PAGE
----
Organic Seed Alliance (OSA) released a report today that details variety trial results for purple sprouting broccoli grown in Oregon and Washington. Purple sprouting broccoli is an ideal crop for winter food production in the Pacific Northwest, and is gaining popularity as a produce item distinct from traditional broccoli. The project is a collaboration with Oregon State University, Washington State University, and Organically Grown Company.
Purple sprouting broccoli is planted in the summer and then overwinters, providing a harvest in the late winter and early spring, typically February or March, at a time when little diversity in fresh produce is available in the region and storage crops are waning.
This is the first multi-state variety trial to focus on how different varieties perform in organic production systems. Currently the lack of organic seed options and data on how different varieties perform is a barrier to expanding the availability and production of this nutritious crop. This project aims to fill these gaps, while encouraging growers to extend their growing season and add economic value to their farm.
It’s hard to believe that summer is upon us. As you watch the growing season unfold, do me a favor and ask yourself a question: What do I wish I knew right now about seed production, plant breeding, or the politics of seed? Regardless of what you call yourself — a seed producer, plant breeder, student, organic certifier, food processor, or policy advocate — OSA wants to know your answer to this question, which will inform our next Organic Seed Growers Conference happening February 4-6, 2016. Our call for input and proposals is open through July 15, so please tell us what you’d like to see on the agenda. Your ideas help to grow this seed stewardship movement.
Read the full summer newsletter here.
The USDA announced in March that it was ditching a 2008 proposal that would have updated its regulations for genetically engineered (GE) crops. Following the announcement, the department initiated a new public comment period that we hope will lead to new and better regulations. The USDA continues to regulate GE crops under outdated regulations that don’t adequately protect farmers, the public, and the environment from the negative impacts of GE crops.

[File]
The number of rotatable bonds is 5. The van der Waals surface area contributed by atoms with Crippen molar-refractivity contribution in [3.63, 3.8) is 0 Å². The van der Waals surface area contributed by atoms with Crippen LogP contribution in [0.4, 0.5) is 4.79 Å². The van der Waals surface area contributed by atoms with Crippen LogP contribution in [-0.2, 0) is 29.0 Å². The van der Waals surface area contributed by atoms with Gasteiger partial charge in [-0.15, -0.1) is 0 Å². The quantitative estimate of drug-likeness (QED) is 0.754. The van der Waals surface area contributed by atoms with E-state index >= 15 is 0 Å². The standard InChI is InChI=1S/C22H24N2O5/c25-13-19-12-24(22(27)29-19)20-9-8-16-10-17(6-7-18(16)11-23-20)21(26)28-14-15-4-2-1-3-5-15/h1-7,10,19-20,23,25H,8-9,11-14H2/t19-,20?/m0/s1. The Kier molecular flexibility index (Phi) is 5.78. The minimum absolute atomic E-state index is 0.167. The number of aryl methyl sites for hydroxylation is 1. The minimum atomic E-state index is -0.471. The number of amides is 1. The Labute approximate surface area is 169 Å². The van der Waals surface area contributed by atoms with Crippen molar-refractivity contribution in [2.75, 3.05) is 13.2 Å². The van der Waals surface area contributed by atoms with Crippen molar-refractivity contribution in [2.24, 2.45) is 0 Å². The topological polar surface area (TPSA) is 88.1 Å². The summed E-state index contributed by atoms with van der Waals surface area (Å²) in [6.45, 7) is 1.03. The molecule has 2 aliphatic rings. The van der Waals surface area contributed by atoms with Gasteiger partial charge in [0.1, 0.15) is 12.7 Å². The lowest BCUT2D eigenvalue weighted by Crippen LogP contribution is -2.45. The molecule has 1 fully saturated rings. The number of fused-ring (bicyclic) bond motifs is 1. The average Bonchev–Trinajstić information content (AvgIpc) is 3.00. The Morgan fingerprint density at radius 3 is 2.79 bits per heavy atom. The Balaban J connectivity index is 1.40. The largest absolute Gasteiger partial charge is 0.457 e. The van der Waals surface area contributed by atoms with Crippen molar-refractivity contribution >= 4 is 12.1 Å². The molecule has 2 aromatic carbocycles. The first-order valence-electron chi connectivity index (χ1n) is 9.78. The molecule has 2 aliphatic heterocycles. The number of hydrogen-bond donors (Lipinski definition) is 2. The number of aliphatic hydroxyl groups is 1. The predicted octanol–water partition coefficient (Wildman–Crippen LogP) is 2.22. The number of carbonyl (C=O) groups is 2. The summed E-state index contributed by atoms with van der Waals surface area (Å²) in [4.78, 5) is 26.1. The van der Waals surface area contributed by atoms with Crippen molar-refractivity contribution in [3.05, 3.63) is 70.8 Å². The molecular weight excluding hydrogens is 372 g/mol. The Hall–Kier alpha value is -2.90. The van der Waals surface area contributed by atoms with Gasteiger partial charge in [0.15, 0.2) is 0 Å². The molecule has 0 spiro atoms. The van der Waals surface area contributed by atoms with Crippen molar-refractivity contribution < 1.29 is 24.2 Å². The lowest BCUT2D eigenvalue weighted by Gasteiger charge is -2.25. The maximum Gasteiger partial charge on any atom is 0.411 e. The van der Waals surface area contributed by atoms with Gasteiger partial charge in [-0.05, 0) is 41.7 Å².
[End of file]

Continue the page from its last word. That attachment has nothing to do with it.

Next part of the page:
Submit comments today. The deadline is June 22.
Quick background: The USDA is one of three agencies that regulate GE crops (along with the EPA and FDA). When these engineered crops landed in our fields and grocery aisles, the U.S. government chose to rely on a patchwork of existing laws, some of which predate the technology, instead of creating a new law to oversee biotechnology. This resulted in a mishmash of agency interpretations for regulating GE organisms. This patchwork approach has left holes: the absence of mandated contamination prevention practices, post-market monitoring, and a mechanism for compensating those harmed by contamination, to name a few. Lacking a robust regulatory framework, the organic and broader non-GE community has shouldered the costly burden of trying to protect their seed, crops, and markets from GE material, and dealing with contamination when it happens.
You can help! Submit comments today, and tell the USDA to develop new regulations that protect farmers, the public, and the environment.
Organic Seed Alliance invites you to help shape the 8th Organic Seed Growers Conference by providing proposals for content. This is your opportunity to share important research and ask timely questions related to organic seed. The conference will be held February 4-6, 2016, in Corvallis, OR, and is the only event that brings together diverse members of the organic seed community in two days of presentations and networking events focused solely on organic seed. We welcome your proposals for presentations, workshops, posters, panels, and roundtables.
Learn more and submit your conference proposal here.
The U.S. Department of Agriculture’s (USDA) Animal and Plant Health Inspection Service (APHIS) is hosting a series of webinars to collect feedback on specific questions (see below) to inform how products of agricultural biotechnology – i.e., genetically modified organisms (GMOs) – should be regulated. Each of the following webinars will be the same, and are scheduled at the following times:
Wednesday, May 6, 6-9 pm EDT
Tuesday, May 12, 5-8 pm EDT
Wednesday, May 20, 4-7 pm EDT
Can’t make any of the webinars? You can provide written comments through June 22, 2015, at this link.